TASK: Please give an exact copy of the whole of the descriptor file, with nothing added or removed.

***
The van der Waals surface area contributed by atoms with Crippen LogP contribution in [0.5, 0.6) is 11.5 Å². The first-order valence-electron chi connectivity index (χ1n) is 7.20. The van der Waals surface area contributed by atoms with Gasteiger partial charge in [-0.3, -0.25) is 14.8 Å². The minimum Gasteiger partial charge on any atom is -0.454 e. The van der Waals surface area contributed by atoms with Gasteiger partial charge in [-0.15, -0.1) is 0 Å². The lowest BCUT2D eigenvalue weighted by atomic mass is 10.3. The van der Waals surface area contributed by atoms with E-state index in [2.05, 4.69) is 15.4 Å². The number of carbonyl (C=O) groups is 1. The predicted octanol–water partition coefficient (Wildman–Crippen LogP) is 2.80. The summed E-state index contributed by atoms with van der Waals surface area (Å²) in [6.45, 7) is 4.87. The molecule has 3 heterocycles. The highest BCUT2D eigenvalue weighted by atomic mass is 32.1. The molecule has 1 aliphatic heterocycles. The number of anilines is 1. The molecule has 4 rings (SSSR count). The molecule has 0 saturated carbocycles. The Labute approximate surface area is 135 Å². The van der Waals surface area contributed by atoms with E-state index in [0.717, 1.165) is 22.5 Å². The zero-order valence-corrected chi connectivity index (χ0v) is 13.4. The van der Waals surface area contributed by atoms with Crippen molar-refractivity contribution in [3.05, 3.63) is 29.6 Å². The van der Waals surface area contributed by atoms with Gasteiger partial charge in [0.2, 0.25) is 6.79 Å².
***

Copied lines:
The van der Waals surface area contributed by atoms with Crippen LogP contribution in [0.5, 0.6) is 11.5 Å². The first-order valence-electron chi connectivity index (χ1n) is 7.20. The van der Waals surface area contributed by atoms with Gasteiger partial charge in [-0.3, -0.25) is 14.8 Å². The minimum Gasteiger partial charge on any atom is -0.454 e. The van der Waals surface area contributed by atoms with Gasteiger partial charge in [-0.15, -0.1) is 0 Å². The lowest BCUT2D eigenvalue weighted by atomic mass is 10.3. The van der Waals surface area contributed by atoms with E-state index in [2.05, 4.69) is 15.4 Å². The number of carbonyl (C=O) groups is 1. The predicted octanol–water partition coefficient (Wildman–Crippen LogP) is 2.80. The summed E-state index contributed by atoms with van der Waals surface area (Å²) in [6.45, 7) is 4.87. The molecule has 3 heterocycles. The highest BCUT2D eigenvalue weighted by atomic mass is 32.1. The molecule has 1 aliphatic heterocycles. The number of anilines is 1. The molecule has 4 rings (SSSR count). The molecule has 0 saturated carbocycles. The Labute approximate surface area is 135 Å². The van der Waals surface area contributed by atoms with E-state index in [0.717, 1.165) is 22.5 Å². The zero-order valence-corrected chi connectivity index (χ0v) is 13.4. The van der Waals surface area contributed by atoms with Crippen molar-refractivity contribution in [3.05, 3.63) is 29.6 Å². The van der Waals surface area contributed by atoms with Gasteiger partial charge in [0.2, 0.25) is 6.79 Å².